Podium Bid by Cheever Racing's ...
Podium Bid by Cheever Racing's #39 Prototype Foiled Two Hours From End of Daytona 24-Hour; #51 Team Car Soldiers Home 22nd
DAYTONA BEACH, Fla. (Sunday, Jan. 29, 2006) With a podium finish in its sights and just two hours remaining in the team's first-ever Rolex 24 at Daytona sports car endurance race, the #39 Cheever Racing Crown Royal Special Reserve Lexus Crawford of Christian Fittipaldi, Patrick Carpentier and team owner Eddie Cheever, Jr., fell victim to a terminal mechanical failure after a solid 22-hour run during which it was a fixture in the top-five from the three-hour mark onward.
After starting from the 13th position on the 66-car starting grid, the Crown Royal Special Reserve Lexus moved right to the front of the pack in the early going and enjoyed a dominating stretch of 68 laps in the lead from the eight-hour mark to midway through the 11th hour. It led 74 laps in all, and pitted only for scheduled fuel-and-tire stops and other planned service during its entire 22-hour run. The #39 car placed 17th on the final result sheet.
Meanwhile, the #51 Cheever Racing NetVu Video Lexus Crawford of Stefan Johansson, Tommy Erdos, Warren Hughes and Mike Newton battled to a 22nd-place finish despite major problems that sent it behind the wall for extended repairs on three separate occasions, beginning with the opening laps of the race.
Johansson was behind the wheel at the start in the #51 Cheever Racing machine, but as he concluded his first tour of the 3.560-mile Daytona International Speedway road course, smoke poured out of the rear. The culprit was an oil line that had come undone, prompting the team to spend the next 17 laps in the garage securing it, and sending Johansson to the back of the 66-car field.
Later, during the sixth hour of the race and with Hughes behind the wheel running in 36th position, overheating problems sent car and driver to the garage again, this time to replace the radiator. That job cost another 31 laps and sent the team back to 47th place.
Early in the 15th hour, while running in 29th, the #51 car and driver Newton had to go to the garage a third time to replace suspension pieces. Another 28 laps were lost to the leaders as Newton resumed in 35th position.
That proved to be the end of the major incidents for the #51 team, which was forced to drive the latter half of the race without the aid of power steering after the system failed shortly after midnight.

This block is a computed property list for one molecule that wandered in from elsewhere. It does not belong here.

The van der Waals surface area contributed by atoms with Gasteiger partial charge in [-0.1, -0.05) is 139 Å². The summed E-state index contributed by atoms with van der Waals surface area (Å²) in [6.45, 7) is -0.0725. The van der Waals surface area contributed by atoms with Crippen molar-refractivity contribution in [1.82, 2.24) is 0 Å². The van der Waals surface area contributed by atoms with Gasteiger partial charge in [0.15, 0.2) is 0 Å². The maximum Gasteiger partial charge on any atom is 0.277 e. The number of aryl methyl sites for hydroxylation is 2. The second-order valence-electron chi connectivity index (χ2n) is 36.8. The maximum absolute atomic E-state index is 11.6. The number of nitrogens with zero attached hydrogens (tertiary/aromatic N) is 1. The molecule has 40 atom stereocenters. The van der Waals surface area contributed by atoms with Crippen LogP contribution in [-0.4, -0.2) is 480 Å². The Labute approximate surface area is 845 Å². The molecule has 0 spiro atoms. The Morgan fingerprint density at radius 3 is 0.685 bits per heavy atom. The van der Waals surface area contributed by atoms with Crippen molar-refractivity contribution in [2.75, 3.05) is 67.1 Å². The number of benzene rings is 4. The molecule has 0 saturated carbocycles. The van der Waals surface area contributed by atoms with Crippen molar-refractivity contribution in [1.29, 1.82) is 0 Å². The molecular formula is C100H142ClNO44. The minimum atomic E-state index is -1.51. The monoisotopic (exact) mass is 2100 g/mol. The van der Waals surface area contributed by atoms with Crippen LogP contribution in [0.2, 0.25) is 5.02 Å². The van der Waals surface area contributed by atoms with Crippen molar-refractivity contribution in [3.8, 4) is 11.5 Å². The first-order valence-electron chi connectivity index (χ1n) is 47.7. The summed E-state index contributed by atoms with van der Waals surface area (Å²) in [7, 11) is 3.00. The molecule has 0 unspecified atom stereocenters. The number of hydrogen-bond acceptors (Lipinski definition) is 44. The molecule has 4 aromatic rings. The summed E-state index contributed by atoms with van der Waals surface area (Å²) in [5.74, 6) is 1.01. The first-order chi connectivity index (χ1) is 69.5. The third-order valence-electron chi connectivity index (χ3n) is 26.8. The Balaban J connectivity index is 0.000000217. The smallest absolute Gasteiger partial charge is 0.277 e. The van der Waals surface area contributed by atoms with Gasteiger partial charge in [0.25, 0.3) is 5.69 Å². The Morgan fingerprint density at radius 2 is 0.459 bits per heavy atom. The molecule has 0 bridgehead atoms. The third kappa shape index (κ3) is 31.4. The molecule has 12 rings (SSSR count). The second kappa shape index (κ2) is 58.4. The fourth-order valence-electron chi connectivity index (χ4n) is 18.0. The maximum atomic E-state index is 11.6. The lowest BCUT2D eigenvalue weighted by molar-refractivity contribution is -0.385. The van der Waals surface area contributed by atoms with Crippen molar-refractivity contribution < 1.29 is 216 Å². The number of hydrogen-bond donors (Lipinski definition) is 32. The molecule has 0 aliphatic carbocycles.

>From there, Johansson, Erdos, Hughes and Newton methodically soldiered toward the front of the field, ultimately coming home in 22nd place.
Next up for the Grand American Rolex Series is the March 5 event at the Autodromo Hermanos Rodriguez in Mexico City.
"All in all, I'll have to say I'm happy. With the way the whole team performed all weekend, to our strategy, to our engineers and our three-driver lineup, it all went like clockwork until our unfortunate outcome. It was almost too good to be true. We never had to come in and fix anything. We didn't touch anybody, really, out on the track. It was a big disappointment to see it end like that. We even started looking forward to being on the podium. Even without the podium, a top-five finish would have been a great, great result. We definitely have some good things to build on, and more than a month to get ready for the next one."
"It was a very good experience all the way around for me in my first sports car race. I really didn't know what to expect at all. I thought I was going to sleep between stints and life was going to be great. But I actually didn't get to sleep at all. Too bad we broke down because things were looking really, really good for so long. It was definitely a fun and worthwhile experience, and I hope I get to do it again - a lot. We got a lot of attention for a first-year team at its first race of the year. People definitely noticed us - on and off the track. That's what it's really about, isn't it?"
"It was like a moral victory to just take the checkered flag after the weekend we had. It was a struggle from the very first lap of the race. But we were still battling at the end, and that's a real credit to all the people involved. They never quit. That's what 24-hour racing is supposed to be like. Sometimes you get through flawlessly, and you cherish those times because it seems like everybody gets only one or two of those in a lifetime. Other times it's like you keep hitting a brick wall. I'll still have to say it was fun at times. When you fall as far behind like we did, all you're left with is to enjoy the moment, and I think all of us definitely had enough moments to take with us from here. The guys all stuck with the program and we brought her home in one piece."
EDDIE CHEEVER, JR.
"It didn't end like we had hoped it would, but we leave our first Daytona 24-hour race feeling really good about the future of our Grand Am program. We came here with no expectations, really, as it was our first time racing these prototypes. But we approached this monumental task with the same focus and discipline that our IRL team has always depended on to get through the month of May at Indy. It was a disappointing way to end it for the 39 team, but one of our goals was to get through the race without any unscheduled stops and without any penalties. On that account, it was a great success for a first-time effort. Hats off to the drivers, and everyone on the team. As for the NetVu Video team, it was a case study in perseverance. Whatever could go wrong seemed to go wrong. But they were there at the finish and almost pulled out a top-20 finish despite it all. We are very appreciative of the support given us by Crown Royal and Lexus that enables us to compete in the Grand American Rolex Series. It's a delight to be here. We're looking forward to the next race. And, like we do with our IndyCar team, our countdown to next year's Daytona 24-hour is already underway."